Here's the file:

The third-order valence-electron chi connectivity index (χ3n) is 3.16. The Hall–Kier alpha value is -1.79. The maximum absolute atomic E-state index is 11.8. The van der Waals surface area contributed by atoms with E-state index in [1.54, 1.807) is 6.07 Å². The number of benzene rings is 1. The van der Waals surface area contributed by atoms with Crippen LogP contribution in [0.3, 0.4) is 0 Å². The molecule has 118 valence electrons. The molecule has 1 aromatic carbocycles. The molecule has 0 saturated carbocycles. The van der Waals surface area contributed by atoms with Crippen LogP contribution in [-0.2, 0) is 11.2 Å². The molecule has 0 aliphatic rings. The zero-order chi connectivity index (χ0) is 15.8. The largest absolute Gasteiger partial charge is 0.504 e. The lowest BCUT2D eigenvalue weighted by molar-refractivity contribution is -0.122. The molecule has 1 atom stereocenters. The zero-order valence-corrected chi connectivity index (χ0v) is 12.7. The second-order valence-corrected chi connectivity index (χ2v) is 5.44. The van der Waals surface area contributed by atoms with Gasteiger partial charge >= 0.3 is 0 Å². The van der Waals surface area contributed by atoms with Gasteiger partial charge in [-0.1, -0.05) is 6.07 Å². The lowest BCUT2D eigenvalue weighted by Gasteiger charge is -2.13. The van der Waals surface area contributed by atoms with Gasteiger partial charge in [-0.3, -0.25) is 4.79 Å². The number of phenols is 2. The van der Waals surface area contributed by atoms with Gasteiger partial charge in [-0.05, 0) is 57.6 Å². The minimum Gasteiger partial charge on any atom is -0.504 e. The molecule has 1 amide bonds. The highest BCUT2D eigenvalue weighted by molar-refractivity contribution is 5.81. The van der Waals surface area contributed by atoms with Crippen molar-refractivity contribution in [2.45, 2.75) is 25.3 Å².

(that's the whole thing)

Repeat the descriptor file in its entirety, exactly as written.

The third-order valence-electron chi connectivity index (χ3n) is 3.16. The Hall–Kier alpha value is -1.79. The maximum absolute atomic E-state index is 11.8. The van der Waals surface area contributed by atoms with E-state index in [1.54, 1.807) is 6.07 Å². The number of benzene rings is 1. The van der Waals surface area contributed by atoms with Crippen LogP contribution in [0.3, 0.4) is 0 Å². The molecule has 118 valence electrons. The molecule has 1 aromatic carbocycles. The molecule has 0 saturated carbocycles. The van der Waals surface area contributed by atoms with Crippen LogP contribution in [-0.2, 0) is 11.2 Å². The molecule has 0 aliphatic rings. The zero-order chi connectivity index (χ0) is 15.8. The largest absolute Gasteiger partial charge is 0.504 e. The lowest BCUT2D eigenvalue weighted by molar-refractivity contribution is -0.122. The molecule has 1 atom stereocenters. The zero-order valence-corrected chi connectivity index (χ0v) is 12.7. The second-order valence-corrected chi connectivity index (χ2v) is 5.44. The van der Waals surface area contributed by atoms with Gasteiger partial charge >= 0.3 is 0 Å². The van der Waals surface area contributed by atoms with Gasteiger partial charge in [-0.1, -0.05) is 6.07 Å². The lowest BCUT2D eigenvalue weighted by Gasteiger charge is -2.13. The van der Waals surface area contributed by atoms with Gasteiger partial charge in [-0.3, -0.25) is 4.79 Å². The number of phenols is 2. The van der Waals surface area contributed by atoms with Gasteiger partial charge in [-0.05, 0) is 57.6 Å². The minimum Gasteiger partial charge on any atom is -0.504 e. The molecule has 1 amide bonds. The highest BCUT2D eigenvalue weighted by molar-refractivity contribution is 5.81. The van der Waals surface area contributed by atoms with Crippen molar-refractivity contribution in [2.45, 2.75) is 25.3 Å².